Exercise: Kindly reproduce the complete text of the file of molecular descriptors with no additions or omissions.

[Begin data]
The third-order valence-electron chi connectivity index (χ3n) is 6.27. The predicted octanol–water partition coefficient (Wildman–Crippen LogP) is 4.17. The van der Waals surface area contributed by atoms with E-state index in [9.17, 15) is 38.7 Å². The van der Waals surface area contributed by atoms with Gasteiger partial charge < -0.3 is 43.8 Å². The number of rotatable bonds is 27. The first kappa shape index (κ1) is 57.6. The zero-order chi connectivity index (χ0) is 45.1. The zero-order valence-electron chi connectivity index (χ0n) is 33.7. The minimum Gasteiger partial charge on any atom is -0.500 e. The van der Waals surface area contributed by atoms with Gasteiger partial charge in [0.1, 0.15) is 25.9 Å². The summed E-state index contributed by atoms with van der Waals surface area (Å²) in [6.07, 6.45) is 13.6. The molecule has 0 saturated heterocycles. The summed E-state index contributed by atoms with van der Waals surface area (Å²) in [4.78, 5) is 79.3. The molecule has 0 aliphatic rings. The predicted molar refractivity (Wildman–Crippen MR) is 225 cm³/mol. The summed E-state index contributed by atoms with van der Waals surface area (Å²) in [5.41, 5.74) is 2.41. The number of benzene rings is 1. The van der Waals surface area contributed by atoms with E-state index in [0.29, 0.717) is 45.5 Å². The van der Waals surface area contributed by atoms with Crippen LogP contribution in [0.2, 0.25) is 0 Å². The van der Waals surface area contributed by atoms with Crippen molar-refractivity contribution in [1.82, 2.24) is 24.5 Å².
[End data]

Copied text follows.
The third-order valence-electron chi connectivity index (χ3n) is 6.27. The predicted octanol–water partition coefficient (Wildman–Crippen LogP) is 4.17. The van der Waals surface area contributed by atoms with E-state index in [9.17, 15) is 38.7 Å². The van der Waals surface area contributed by atoms with Gasteiger partial charge < -0.3 is 43.8 Å². The number of rotatable bonds is 27. The first kappa shape index (κ1) is 57.6. The zero-order chi connectivity index (χ0) is 45.1. The zero-order valence-electron chi connectivity index (χ0n) is 33.7. The minimum Gasteiger partial charge on any atom is -0.500 e. The van der Waals surface area contributed by atoms with Gasteiger partial charge in [0.1, 0.15) is 25.9 Å². The summed E-state index contributed by atoms with van der Waals surface area (Å²) in [6.07, 6.45) is 13.6. The molecule has 0 saturated heterocycles. The summed E-state index contributed by atoms with van der Waals surface area (Å²) in [4.78, 5) is 79.3. The molecule has 0 aliphatic rings. The predicted molar refractivity (Wildman–Crippen MR) is 225 cm³/mol. The summed E-state index contributed by atoms with van der Waals surface area (Å²) in [5.41, 5.74) is 2.41. The number of benzene rings is 1. The van der Waals surface area contributed by atoms with E-state index in [0.29, 0.717) is 45.5 Å². The van der Waals surface area contributed by atoms with Crippen LogP contribution in [0.2, 0.25) is 0 Å². The van der Waals surface area contributed by atoms with Crippen molar-refractivity contribution in [1.82, 2.24) is 24.5 Å².